yieldto, a built-in Tcl command, yields, replacing the current evaluation stack with the evaluation of another command.

See Also

ycl parse tcl stream, by PYK
A Tcl script parser in which components of the parser yield to each other as they read their way through a script. In order to maintain a single point of contact for the client, each component is renamed to the name of the main coroutine when it becomes active.


official reference


yieldto command ?arg …?


If called from an illegal context (i.e., not in a coroutine).
There is a coroutine context, but a non-NRE-aware C command is gumming up the works.


yieldto has the same relation to yield that tailcall has to return. The following two commands are equivalent in that they yield the same value to the same caller, but different in that yield causes the coroutine to accept one argument the next time it is called, and yieldto causes the coroutine to accept multiple arguments the next time it is called, and returns a list of those arguments:

yieldto string cat $result
yield $result

Whereas tailcall replaces the current level with the evaluation of a new command, yieldto replaces the entire execution chain of the current coroutine context, yielding at the same time so that the coroutine context may subsequently be re-entered. Since the execution of command replaces the current execution chain, the caller of command is effectively whatever entered the replaced coroutine context.

Command is resolved in the context of the current coroutine, and often refers to another coroutine, although it may refer to any command.

yieldto may only be called from within a coroutine context. It is an error to call it from elsewhere.

Example: Multiple Arguments

proc accumulate op {
    set agreduce 0
    while 1 {
        set agreduce [$op $agreduce {*}[yieldto lindex $agreduce]]
% coroutine cumsum accumulate ::tcl::mathop::+
% cumsum 1 2 3
% cumsum 7 8 9

Example: the Caller of command is Whatever Entered the Coroutine Context

In this example, p1 is the effective caller of return, and the result of p1 is intermission. The coroutine is suspended until it is entered again:

proc p1 {} {
    set res {one two three}
    coroutine c1 apply {{} {
        yieldto return intermission 
        return {the end} 
    puts {execution never makes it to here}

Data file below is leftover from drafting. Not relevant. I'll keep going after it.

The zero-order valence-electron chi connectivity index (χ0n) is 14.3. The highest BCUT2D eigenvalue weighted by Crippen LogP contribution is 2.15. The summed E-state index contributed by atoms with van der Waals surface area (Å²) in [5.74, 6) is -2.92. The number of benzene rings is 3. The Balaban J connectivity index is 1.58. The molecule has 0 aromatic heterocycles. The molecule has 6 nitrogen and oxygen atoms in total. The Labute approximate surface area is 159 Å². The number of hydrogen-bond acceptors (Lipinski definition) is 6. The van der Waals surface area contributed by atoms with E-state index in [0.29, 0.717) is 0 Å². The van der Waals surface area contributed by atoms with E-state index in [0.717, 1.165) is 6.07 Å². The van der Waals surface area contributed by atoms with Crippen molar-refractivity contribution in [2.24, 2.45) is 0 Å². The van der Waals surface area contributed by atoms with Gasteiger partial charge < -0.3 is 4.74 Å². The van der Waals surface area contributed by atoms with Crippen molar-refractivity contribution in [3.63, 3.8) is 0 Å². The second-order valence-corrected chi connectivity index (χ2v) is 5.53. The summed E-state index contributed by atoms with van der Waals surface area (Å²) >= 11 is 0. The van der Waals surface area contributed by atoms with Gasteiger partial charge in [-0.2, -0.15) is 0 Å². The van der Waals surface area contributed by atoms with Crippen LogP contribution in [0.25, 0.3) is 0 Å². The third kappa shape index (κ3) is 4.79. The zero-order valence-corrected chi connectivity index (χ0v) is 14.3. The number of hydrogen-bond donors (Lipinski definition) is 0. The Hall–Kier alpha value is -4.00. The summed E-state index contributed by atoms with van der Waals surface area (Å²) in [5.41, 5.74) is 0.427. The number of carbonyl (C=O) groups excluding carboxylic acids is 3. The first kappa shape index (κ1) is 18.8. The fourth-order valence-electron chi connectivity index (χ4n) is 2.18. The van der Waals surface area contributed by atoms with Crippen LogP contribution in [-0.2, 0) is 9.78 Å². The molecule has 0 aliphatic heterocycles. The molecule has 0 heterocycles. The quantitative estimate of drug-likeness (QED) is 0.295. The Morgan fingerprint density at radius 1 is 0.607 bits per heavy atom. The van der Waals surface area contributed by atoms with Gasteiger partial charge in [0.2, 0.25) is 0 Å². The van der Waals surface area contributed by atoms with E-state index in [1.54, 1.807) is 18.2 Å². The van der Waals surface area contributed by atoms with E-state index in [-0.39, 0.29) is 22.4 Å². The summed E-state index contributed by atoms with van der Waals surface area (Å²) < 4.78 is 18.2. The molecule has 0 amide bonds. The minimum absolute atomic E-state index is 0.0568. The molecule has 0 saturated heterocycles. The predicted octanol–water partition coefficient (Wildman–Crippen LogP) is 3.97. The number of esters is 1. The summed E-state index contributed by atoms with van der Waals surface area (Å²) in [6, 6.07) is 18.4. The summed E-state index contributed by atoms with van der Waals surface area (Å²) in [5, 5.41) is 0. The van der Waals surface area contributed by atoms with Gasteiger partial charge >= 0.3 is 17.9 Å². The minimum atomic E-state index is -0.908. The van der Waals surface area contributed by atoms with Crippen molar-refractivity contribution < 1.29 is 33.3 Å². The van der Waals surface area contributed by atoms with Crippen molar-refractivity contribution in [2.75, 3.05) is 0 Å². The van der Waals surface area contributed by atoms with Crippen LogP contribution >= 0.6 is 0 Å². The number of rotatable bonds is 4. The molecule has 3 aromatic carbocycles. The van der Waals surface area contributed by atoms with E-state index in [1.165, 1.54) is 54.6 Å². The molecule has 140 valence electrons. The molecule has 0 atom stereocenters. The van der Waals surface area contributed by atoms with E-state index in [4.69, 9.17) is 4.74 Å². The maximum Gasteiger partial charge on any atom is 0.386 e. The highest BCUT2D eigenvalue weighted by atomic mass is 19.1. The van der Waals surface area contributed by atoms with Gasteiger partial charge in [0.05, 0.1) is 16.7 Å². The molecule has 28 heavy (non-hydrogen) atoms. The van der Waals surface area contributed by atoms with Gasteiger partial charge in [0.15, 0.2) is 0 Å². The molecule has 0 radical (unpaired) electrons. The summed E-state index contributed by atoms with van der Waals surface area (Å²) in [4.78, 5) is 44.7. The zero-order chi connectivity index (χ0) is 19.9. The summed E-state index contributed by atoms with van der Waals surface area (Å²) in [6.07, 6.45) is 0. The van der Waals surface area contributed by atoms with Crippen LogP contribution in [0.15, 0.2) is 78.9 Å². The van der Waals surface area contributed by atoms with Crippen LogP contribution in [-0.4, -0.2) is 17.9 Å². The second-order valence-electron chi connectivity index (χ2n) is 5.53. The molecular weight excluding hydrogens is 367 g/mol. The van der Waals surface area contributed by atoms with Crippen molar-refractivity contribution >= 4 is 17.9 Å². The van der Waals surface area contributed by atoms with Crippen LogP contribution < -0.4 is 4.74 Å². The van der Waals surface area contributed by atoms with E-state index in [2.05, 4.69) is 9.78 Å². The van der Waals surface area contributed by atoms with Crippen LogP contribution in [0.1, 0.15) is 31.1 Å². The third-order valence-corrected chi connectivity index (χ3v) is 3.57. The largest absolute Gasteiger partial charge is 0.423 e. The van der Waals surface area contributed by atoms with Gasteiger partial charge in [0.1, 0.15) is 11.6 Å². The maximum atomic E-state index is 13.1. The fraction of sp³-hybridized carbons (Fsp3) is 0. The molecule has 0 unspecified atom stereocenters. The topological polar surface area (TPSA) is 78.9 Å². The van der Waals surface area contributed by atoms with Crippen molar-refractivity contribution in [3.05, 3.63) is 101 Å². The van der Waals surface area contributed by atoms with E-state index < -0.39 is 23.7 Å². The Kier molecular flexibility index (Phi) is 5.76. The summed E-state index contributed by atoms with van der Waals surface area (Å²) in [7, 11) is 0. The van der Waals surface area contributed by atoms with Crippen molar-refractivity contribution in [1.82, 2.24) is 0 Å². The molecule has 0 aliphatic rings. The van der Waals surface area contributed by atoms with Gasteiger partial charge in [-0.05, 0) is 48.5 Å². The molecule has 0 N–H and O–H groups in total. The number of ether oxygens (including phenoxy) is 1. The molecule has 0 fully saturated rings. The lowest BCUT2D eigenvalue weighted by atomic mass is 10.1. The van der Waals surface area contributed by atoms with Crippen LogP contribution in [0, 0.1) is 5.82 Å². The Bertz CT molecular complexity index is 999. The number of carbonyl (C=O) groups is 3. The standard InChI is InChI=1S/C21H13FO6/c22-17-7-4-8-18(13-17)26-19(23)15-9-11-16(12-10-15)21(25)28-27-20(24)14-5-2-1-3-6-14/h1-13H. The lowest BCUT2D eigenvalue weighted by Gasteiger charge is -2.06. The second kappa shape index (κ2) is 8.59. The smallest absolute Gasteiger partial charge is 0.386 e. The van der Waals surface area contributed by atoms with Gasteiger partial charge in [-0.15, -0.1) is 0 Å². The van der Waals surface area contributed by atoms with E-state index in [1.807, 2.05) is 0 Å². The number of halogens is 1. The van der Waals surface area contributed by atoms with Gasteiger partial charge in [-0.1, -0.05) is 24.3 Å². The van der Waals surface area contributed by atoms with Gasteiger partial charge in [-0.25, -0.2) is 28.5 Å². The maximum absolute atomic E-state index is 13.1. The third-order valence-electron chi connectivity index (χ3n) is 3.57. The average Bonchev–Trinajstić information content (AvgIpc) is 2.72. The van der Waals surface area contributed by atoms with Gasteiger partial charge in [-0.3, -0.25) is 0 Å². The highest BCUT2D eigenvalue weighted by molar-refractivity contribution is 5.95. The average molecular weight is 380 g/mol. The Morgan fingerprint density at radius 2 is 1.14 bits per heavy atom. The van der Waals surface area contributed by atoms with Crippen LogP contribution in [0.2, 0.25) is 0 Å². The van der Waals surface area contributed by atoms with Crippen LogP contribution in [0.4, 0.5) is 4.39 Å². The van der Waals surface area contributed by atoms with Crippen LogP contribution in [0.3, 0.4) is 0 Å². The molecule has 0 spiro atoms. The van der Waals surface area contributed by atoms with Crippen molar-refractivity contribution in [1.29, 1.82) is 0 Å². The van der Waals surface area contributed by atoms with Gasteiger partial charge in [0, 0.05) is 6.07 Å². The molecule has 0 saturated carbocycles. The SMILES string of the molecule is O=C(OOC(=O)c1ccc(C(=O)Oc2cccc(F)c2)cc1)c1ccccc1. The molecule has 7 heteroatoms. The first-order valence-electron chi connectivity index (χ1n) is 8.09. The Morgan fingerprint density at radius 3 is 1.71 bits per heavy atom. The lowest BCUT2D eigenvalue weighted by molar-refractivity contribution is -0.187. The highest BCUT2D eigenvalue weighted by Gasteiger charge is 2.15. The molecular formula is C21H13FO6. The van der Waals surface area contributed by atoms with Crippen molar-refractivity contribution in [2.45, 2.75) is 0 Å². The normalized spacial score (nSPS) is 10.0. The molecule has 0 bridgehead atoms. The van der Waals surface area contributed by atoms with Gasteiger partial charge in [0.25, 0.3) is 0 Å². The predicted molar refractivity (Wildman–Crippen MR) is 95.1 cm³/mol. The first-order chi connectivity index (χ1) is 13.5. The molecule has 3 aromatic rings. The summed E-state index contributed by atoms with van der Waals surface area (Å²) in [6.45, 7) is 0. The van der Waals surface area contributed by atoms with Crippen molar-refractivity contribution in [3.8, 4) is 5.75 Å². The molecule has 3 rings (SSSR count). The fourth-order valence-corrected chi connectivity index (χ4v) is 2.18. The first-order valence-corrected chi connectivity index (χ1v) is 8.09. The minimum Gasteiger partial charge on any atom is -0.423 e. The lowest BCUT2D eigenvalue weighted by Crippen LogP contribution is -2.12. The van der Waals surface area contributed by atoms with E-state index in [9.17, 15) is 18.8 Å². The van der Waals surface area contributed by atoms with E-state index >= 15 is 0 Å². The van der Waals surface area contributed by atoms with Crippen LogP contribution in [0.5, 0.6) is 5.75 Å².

% p1
% c1
the end

Example: uplevel

yieldto can provide the same functionality for a coroutine that uplevel provides for a procedure. In order to do so, arrangements need to be made to call the coroutine back once the script has been called in the other level. Here is an example of a coroutine that implements the same functionality as incr:

coroutine coroincr apply {{} {
    set res {}
    while 1 {
        set name [yield $res] 
        set res [yieldto try "[list [info coroutine]] \[::incr [list $name]]"]

If error handling can be left to the script being evaluated, the coroutine can simply pause until the next time next time script evaluation is desired, and allow normal error handling to occur in the evaluated script:

# [coeval] takes one argument and evaluates it as a script one level up
coroutine coeval apply {{} {
    while 1 {yieldto try [yield] on ok {} [list [info coroutine]]

If the coroutine needs to perform additional work after the script is evaluated, it must make provision to capture any error and return it :

coroutine coeval apply [list {} {
    set ns [namespace eval [info cmdcount] {namespace current}]
    namespace upvar $ns res res options options
    set res {}
    set options {-level 0 -code ok}
    set cumulative 0
    while 1 {
        set start [clock microseconds]
        set script [lindex [yieldto return -options $options $res] 0]
        yieldto if 1 "catch [list $script] [list ${ns}::res] [
            list ${ns}::options]; [list [info coroutine]]"
        incr cumulative [expr {[clock microseconds] - $start}]
        puts [list {cumulative time} $cumulative]
} [namespace current]]

Mutating the Evaluation Stack